Held in the White Building, more than 300 couples participated in the 1980 version of THON, raising more than $86,000. Leading that charge was Overall Chair, Mike Richardson, ’81 Bus, who describes that role as “one of the proudest experiences I’ve had in my life.”
Fast forward: THON 2020 was held in the Bryce Jordan Center with more than 700 dancer couples, raising $11,696.942.38.
Returning for the first time in 40 years, Richardson was back to see it.
“As a dancer in 1979 and Overall Chair in 1980, I saw the early power of the event and the way it pulled the campus and individuals together around a common goal and effort. There was a purpose, and pride, when you were either involved or aware of THON,” Richardson said. “To see the growth and breadth of the event 40 years later only confirms what I experienced in those early years.”
As Richardson approached semi-retirement, he knew he wanted to give back in a charitable way and immediately thought of THON. That is when he decided to go back to THON this past year on his 40th anniversary as chair.
“I was blown away by the growth and professionalism and spirit of the event and the effort and enthusiasm of the students. This role [the Alumni Events Director] opened a few months later and I knew I had to apply,” Richardson said.
In August, Richardson was elected to the Dance Marathon Alumni Interest Group’s Board of Directors as the Alumni Events Director. This role is responsible for uniting and inspiring fundraising events from THON alumni across the country/world and works closely with the THON Alumni Engagement Director and Penn State Alumni Association Chapters.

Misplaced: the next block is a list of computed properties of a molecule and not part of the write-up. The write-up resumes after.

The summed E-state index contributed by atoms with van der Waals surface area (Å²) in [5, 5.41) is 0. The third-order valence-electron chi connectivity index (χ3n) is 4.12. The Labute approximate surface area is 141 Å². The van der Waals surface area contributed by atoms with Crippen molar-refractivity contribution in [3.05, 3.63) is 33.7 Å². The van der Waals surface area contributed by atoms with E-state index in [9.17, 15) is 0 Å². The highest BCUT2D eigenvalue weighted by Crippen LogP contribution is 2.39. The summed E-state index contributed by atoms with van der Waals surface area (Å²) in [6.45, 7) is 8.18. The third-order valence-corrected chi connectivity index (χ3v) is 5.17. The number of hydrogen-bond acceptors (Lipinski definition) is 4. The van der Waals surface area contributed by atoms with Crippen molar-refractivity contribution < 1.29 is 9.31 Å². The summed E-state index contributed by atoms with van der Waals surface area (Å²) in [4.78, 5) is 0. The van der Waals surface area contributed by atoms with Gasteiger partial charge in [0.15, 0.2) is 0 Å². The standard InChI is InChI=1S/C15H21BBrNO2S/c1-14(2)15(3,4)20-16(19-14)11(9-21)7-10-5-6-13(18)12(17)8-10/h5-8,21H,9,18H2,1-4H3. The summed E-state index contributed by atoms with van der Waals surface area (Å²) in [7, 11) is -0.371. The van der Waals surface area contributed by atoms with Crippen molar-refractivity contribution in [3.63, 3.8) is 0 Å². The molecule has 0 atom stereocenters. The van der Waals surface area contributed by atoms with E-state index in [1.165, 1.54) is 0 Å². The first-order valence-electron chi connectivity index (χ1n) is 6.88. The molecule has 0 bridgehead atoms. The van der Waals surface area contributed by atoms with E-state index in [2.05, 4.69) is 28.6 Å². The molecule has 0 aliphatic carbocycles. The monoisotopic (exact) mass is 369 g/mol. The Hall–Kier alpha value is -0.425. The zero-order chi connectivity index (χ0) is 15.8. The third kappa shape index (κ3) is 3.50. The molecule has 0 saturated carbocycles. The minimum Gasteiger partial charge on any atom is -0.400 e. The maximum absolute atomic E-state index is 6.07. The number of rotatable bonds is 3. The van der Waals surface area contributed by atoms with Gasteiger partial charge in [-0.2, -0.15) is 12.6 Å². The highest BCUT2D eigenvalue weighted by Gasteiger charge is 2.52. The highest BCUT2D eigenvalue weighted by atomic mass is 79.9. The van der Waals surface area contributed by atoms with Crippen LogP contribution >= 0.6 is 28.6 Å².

Richardson hopes to help alumni event leaders with sharing of best practices, publicizing successes, and creating and refining tools for new events, so that there is a toolkit for these leaders.
“Working together and supporting each event against the backdrop and challenge of fundraising in our current environment will be critical for the next several months until we have a vaccine [for COVID-19],” Richardson said.
Many skills and experiences that Richardson had with THON impacted his life after college – working in teams, leading teams, public speaking and event planning to name a few. Over the last 20 years, which included a great deal of travel with work, he was often shocked at how many non-Penn Staters had heard of THON.
“It has grown into something I certainly didn’t imagine in my earlier years,” he said.
Reminiscing on his entire experience, Richardson recalls his most impactful connection – one his committee established with a Four Diamonds family and their son who was diagnosed with cancer.
“Tragically he passed away after that year's THON,” Richardson said. “But the empathy and caring both sides showed to each other is something I've tried to carry into all of my interactions with people.”
To learn more about the DMAIG Board of Directors, click here.
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